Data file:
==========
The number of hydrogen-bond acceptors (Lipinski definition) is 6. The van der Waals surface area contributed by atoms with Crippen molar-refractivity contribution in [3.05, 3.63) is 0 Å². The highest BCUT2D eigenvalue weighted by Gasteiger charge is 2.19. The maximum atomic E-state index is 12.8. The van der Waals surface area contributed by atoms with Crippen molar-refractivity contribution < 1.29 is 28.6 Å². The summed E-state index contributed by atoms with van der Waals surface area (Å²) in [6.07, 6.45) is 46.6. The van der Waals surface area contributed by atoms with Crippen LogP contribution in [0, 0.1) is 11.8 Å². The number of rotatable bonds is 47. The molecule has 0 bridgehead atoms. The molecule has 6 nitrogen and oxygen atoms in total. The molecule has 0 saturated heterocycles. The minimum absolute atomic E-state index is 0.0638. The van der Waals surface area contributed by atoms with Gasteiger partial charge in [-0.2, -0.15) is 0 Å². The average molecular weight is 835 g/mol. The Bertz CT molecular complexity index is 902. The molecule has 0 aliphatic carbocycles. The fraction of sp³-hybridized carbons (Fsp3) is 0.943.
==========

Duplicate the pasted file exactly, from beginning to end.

The number of hydrogen-bond acceptors (Lipinski definition) is 6. The van der Waals surface area contributed by atoms with Crippen molar-refractivity contribution in [3.05, 3.63) is 0 Å². The highest BCUT2D eigenvalue weighted by Gasteiger charge is 2.19. The maximum atomic E-state index is 12.8. The van der Waals surface area contributed by atoms with Crippen molar-refractivity contribution < 1.29 is 28.6 Å². The summed E-state index contributed by atoms with van der Waals surface area (Å²) in [6.07, 6.45) is 46.6. The van der Waals surface area contributed by atoms with Crippen LogP contribution in [0, 0.1) is 11.8 Å². The number of rotatable bonds is 47. The molecule has 0 bridgehead atoms. The molecule has 6 nitrogen and oxygen atoms in total. The molecule has 0 saturated heterocycles. The minimum absolute atomic E-state index is 0.0638. The van der Waals surface area contributed by atoms with Gasteiger partial charge in [-0.2, -0.15) is 0 Å². The average molecular weight is 835 g/mol. The Bertz CT molecular complexity index is 902. The molecule has 0 aliphatic carbocycles. The fraction of sp³-hybridized carbons (Fsp3) is 0.943.